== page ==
What has allowed RB Jamaal Charles to put up big numbers?
I haven’t really seen him on offense. I watched a little bit of the game last week on TV but haven’t seen enough really to comment. He’s a heck of a player, though. I really haven’t seen him post-injury. He’s put up some big numbers. I know he’s a heck of a player and came a long way during our time. Really, I’m focused on their defense and what we need to do offensively to make good things happen.

Re: Drafting Chiefs WR Jon Baldwin in the first round and his development:
Again, I really haven’t seen the offense this year to really comment. I had him for one year and it was tough year for him. He had an injury but battled back and worked hard and made some big plays for us last year. To get picked where he got picked, we thought he was a heck of a player.

How disruptive of a player is DE Tamba Hali?
He’s really something. He is a warrior in every sense of the word. He’s a guy that does not stop. You cannot get out-tempoed by him. He can beat you with speed, quickness and power. He’s a relentless worker in the offseason, regular season and training camp. In between every period, he’s working on his craft non-stop, and it shows. He’s one of the elite outside backers in the league in my opinion and a player that you definitely have to pay attention to and handle as best you can or he can disrupt the game in a negative way fast.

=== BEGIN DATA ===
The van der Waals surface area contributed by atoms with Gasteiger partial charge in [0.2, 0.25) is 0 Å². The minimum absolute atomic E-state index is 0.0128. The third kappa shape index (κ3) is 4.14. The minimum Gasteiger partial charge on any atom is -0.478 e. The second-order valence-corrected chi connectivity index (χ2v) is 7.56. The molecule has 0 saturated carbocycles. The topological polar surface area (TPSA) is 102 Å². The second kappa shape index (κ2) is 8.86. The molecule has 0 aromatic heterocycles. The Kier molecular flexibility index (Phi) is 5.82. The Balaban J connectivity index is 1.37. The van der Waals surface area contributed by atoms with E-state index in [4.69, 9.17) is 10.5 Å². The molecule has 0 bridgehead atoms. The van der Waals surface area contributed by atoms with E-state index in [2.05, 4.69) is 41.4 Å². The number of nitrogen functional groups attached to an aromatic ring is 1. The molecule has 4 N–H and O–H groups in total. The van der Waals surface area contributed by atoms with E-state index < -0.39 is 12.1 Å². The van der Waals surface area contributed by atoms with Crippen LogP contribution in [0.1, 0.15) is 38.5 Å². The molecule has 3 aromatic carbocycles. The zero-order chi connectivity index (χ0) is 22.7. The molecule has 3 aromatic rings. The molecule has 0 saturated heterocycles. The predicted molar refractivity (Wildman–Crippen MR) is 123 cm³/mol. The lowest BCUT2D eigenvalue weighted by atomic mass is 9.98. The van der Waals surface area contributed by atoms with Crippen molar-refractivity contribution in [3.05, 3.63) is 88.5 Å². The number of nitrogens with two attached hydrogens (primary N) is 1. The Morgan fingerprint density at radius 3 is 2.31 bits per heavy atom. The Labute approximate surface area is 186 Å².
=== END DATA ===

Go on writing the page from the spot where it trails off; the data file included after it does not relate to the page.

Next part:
Is it true that you only ran about a half dozen different runs against the Giants?
Yeah, and we didn’t really run many more passes. That doesn’t mean it’s not different formations or things like that. I’m a big believer in less is more and you get good at what you do. I think that’s been part of the process, us figuring out our identity in both facets, run and pass. I think that as you narrow it down, you do simplify in a sense in that you’re going to see different defenses, fronts and pressures. You’ve got to practice all the different looks. We don’t waste a lot of practice time. We focus in on what we’re going to do and guys get good at doing it and you have success.

What does it say about your team that you can run the ball when the other team knows it’s coming?
I think in the last few weeks and some of the situational football earlier in the year, even though we weren’t putting up gaudy numbers, in situations in games where we needed to, we were efficient running the football. I think that’s a good sign. I think one of the things when I first got here and I talked a little bit about what I believed. When you talk about what you want to do, you want to win the game. You want to score more points than the other team. In games, what separates average, good and great offenses are the ones that can throw it when they know you’re going to throw it and run it when they know you’re going to run it and do it efficiently. When you do that, you’ll be a pretty good offense. You don’t have to worry about numbers, statistics, anything like that. You’ll know it because generally you’ll be winning situations and winning games.

Coach Tomlin said this team and the schemes they run are similar to what Romeo Crennel ran in Cleveland. Is the Chiefs defense similar to how it was last year?